Gilt yields are still near record lows, which should worry all investors.
I say so because some popular explanations for low yields seem implausible.
We can’t attribute them to lower government borrowing because there is no correlation between such borrowing and yields. Yields were much higher in 2000 when the government was running a surplus than they were in 2009 when its deficit was almost 10 per cent of gross domestic product (GDP).
Nor is it easy to blame an ageing population. In theory, this could reduce yields as older investors switch out of risky assets and into safer ones. There is, however, little evidence that people do this, and in truth not much reason why they should.
>The Bank of England estimates that the £375bn of gilt purchases reduced conventional yields by around a percentage point
A third explanation for lower yields looks less plausible now than it seemed a few years ago. This is the idea, proposed by former Federal chairman Ben Bernanke, that a global savings glut is depressing yields. The problem with this is that current account surpluses in many countries – a key measure of excess savings in them – have declined. According to the International Monetary Fund (IMF) China’s current account surplus fell from $304bn (£232bn) in 2015 to $97.5bn last year, and oil exporting countries' combined surplus has fallen from over $600bn at their peak in 2011 to $228.7bn last year. Such numbers suggest that the savings glut has diminished. And yet bond yields have continued to fall.
So why have they done so? Quantitative easing (QE) is part of the story, but only part. The Bank of England estimates that the £375bn of gilt purchases reduced conventional yields by around a percentage point – almost all of it due to the first £200bn.
This probably understates the full impact. It’s very likely that QE in the US and eurozone has also reduced gilt yields: government bonds are substitutes for each other, so lower yields in one country reduce yields in others. And because QE strengthened the economy and thereby raised inflation expectations, it has reduced index-linked yields by more.
Nevertheless, QE is not the whole story. Longer-dated index-linked yields are five percentage points lower now than they were in the mid-1990s. QE cannot explain all this difference, especially as yields were trending down long before it began. More importantly, QE is endogenous. Central banks did not undertake it for a lark. They did so because the global economy was in dire jeopardy. And the Bank of England has not yet started to reverse it because it believes the economy isn’t strong enough to withstand a significant monetary tightening.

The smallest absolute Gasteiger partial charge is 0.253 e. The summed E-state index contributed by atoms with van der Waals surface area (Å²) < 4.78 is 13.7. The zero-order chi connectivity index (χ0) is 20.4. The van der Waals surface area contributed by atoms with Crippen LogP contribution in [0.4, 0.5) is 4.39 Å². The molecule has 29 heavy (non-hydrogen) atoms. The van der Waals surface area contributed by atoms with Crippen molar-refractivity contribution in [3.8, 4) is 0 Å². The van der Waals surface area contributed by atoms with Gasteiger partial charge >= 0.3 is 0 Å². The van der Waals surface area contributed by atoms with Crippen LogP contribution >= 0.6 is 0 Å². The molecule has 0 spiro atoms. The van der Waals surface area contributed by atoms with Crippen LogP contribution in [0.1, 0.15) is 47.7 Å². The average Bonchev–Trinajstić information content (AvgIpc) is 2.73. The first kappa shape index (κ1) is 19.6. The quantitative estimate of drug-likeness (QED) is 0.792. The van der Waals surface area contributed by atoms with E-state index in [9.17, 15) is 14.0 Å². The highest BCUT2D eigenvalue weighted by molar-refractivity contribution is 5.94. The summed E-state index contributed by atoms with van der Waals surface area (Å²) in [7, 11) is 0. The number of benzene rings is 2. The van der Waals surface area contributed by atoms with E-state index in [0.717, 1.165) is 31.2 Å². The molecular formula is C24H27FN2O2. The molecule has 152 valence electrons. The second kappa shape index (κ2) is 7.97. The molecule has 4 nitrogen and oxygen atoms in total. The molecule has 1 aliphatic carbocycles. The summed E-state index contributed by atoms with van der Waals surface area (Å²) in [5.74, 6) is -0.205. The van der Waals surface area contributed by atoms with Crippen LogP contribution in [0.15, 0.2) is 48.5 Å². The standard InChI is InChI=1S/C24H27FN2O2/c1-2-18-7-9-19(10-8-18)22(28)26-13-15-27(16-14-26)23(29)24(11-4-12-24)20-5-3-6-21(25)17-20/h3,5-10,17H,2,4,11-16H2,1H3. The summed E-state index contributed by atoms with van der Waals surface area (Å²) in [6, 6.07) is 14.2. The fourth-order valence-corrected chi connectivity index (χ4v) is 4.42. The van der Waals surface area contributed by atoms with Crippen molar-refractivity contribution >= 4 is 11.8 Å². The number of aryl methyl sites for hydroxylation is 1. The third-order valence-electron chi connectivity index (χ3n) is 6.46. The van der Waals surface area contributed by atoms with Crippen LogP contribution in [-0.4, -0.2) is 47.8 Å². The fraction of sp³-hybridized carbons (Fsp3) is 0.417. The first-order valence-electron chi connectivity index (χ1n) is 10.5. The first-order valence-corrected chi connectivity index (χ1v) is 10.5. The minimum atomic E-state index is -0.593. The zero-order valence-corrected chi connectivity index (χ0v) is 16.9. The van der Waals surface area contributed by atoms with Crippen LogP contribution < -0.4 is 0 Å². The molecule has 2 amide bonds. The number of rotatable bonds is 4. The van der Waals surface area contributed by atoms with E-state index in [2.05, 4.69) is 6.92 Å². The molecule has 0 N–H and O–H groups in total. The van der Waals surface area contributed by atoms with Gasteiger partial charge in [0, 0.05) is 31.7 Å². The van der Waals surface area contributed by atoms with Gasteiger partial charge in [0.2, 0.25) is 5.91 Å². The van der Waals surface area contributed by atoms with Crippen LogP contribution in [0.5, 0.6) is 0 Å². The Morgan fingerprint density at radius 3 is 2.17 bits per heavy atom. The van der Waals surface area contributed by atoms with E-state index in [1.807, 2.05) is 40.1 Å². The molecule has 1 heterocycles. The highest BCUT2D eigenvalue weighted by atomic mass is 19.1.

Which alerts us to the real reason for ultra-low yields. It's that the economy is so weak. Investors expect growth to be low and so have switched into safe assets and out of growth-sensitive ones such as equities.The Office for Budget Responsibility estimates that potential GDP growth is now only around 1.6 per cent a year; this is largely because productivity growth is stagnating. That compares with average growth of 2.8 per cent per year in the 50 years to 2007. With growth so weak, short-term interest rates are not expected to rise much: futures markets are pricing in a three-month rate of only 1.4 per cent as far out as December 2022, implying a negative real interest rate. And if investors expect negative short rates for years, simple maths gives us negative real longer-term yields.
The prospect of low growth depresses yields in another way. If investors expect growth to be weak on average even moderately adverse shocks will tip it into recession. This generates demand for bonds as insurance against economic downturns. A real bond yield of minus 1.6 per cent might seem unattractive. But it’s not so bad when we remember that shares can easily lose 30 per cent in a recession.
All this should worry equity investors for a simple reason: There is sometimes wisdom in crowds. The fact that gilt investors are so pessimistic about growth and so risk-averse that they are content to hold assets with a negative expected real return might tell us that the outlook for the economy really is grim.
I’m not sure this is a case for selling equities, though. I suspect that investor sentiment is so depressed now that prices could rise this year as this sentiment recovers. Such a short-term rally should not, however, be seen as a sign of better economic prospects nor as a sign of the start of a prolonged bull market.